Here is one of my mini landscapes. I have been doing almost all of these on a 4″ x 6″ pieces of paper that I can then use to make 5″ x 7″ note cards. This is what the landscape looks like after I follow Jude’s instructions on painting simple landscapes. I do some in vertical orientation and some in horizontal orientation. I think one of the more important tips that Jude gives is to use a mix of complementary colors (on the opposite sides of the color wheel) to create your mountains and your foreground. With acrylic paints, the colors separate out during the drying process and give more variation than if you used just one color straight out of the bottle. The foreground here is a mix of purple and yellow ochre. The mountains were a mix of several colors including black and purple that I remember for sure. I tend to mix up some colors and then keep adding extra colors in or mixing two of the mixed colors together. I also like to let the sky get mostly dry before adding the foreground and the mountains. I paint the foreground, quickly add salt and then quickly paint in the mountain color and add the plastic wrap. If you let the foreground paint dry, you end up with a hard straight line across the top of the foreground which is distracting to me. If you paint both the foreground and mountains at nearly the same time, the paint colors mix together in the transition area and I like this effect better.
Here are the supplies that I use to add details including colored pencils, Derwent Inktense pencils, Caran D’Ache water soluble crayons and a water brush. I use these because I can travel with them and many times I take these little landscapes along with me when I have to wait somewhere so I can work on them while waiting. You could easily use watercolor paints and a regular small brush. Or you could use watered down acrylic paint. With the watercolors, I don’t wait for the paint to dry completely between layers of paint. With acrylics, it will work better if you let it dry in between or you will lift the paint away from the paper when trying to add another layer.
The first step is to use a colored pencil that matches the color of your mountains hard edges. I used black here. Then I draw in the top edges of the mountains where there are funny jagged edges left from the plastic wrap. The photo on the right shows where the mountain tops have been drawn. Remember to draw unevenly and make the mountain tops different sizes and shapes.
To use the water-color crayons and the water brush, squeeze a little bit of water into the brush and brush some color from the crayon. It doesn’t take much. Start with less, you can always add more. Fill in the spaces created when you drew in your mountain tops. I usually dab the paint on with some areas lighter and some areas darker but not dark black. These are the furthest mountains and therefore will be more gray than the foreground ones. If your mountains are a different color, choose a color that is closest to the main paint color in the mountains.
Here I have completed painting in the grey on the tops of the mountains.
Now I like to add in further color into the mountains. Depending on the color of your mountains, choose a second color that works with your secondary mountain color. I chose purple and then added dabs of purple paint in different areas of the tops of the mountains. Again, some areas may be lighter or even mid tone but none that are really dark or really bright colors.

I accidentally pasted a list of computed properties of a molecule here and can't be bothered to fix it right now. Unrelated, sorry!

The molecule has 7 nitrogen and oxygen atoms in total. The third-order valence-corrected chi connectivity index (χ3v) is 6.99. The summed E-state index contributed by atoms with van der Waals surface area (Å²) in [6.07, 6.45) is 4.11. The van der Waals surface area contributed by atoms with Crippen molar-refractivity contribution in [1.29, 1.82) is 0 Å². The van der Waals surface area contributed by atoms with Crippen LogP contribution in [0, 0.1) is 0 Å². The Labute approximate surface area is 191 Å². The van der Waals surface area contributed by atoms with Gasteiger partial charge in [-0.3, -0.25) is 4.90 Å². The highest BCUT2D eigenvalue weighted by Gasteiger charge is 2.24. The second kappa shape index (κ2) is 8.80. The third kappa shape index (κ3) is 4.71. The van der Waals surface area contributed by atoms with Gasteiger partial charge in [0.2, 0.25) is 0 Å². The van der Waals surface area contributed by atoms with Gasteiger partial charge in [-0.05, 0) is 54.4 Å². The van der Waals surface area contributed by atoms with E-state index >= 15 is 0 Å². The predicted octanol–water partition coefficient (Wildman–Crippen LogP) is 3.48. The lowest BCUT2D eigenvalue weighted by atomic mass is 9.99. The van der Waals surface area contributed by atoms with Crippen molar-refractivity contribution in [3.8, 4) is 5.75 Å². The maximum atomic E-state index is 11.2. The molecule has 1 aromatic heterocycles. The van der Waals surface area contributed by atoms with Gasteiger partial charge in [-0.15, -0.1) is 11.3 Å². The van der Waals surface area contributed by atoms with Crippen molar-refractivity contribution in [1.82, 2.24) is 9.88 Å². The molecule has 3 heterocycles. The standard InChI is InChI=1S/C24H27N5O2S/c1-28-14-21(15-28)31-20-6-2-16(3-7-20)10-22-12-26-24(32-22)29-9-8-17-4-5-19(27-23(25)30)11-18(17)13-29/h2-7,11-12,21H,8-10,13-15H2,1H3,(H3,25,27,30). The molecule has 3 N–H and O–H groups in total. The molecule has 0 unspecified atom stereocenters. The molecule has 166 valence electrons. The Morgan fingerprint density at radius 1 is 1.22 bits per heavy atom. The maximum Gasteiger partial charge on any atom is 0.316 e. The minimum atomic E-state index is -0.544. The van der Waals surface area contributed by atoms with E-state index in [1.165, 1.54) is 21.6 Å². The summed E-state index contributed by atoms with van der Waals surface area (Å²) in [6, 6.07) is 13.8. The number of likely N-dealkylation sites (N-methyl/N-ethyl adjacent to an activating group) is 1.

Here is what mine looked like after adding in some purple to the tops of the mountains. You can also leave some of the areas the original sky color and it ends up looking like there is snow on the tops of the mountains as long as your sky color is light. I hope that you can see the subtle differences in each of these photos as I don’t really add that much paint to these details.
Next I like to take the secondary mountain color and add a bit more into the areas of the mountains that look really pale. These seem to be too light against the dark mountain color here so I added purple to these areas. In the second photo, I took some of the purple down into the transition area and then even into the foreground. If your foreground seems too bright, one way to tone it down is to use its complementary color and paint a wash over top of the entire foreground. I didn’t do that here but have on several that were overpowering and bright. The photo on the right shows the piece after I had painted in all the purple.
The next color that I used is a yellow ochre. This is the main color of the foreground. I like to take some of the foreground color and work it up into the mountains just a little ways. I also add more yellow ochre over the top of the purple that I just painted in the transition area between the mountains the foreground. Again, I just dab on the paint. I may work over the area several different times with the two colors that I am using. Or I may add in a third color if I want to add some more variety.
Then I went back to black paint. I chose an area in the scene where I felt would be a good separation of the background mountains from the ones that were closer. I added black paint all along that line. I just do light grey to start and build up the black to give the illusion of depth along that line. I also work some grey up into the background mountains to create further depth. I usually let that dry and then if more grey is needed, I add another layer.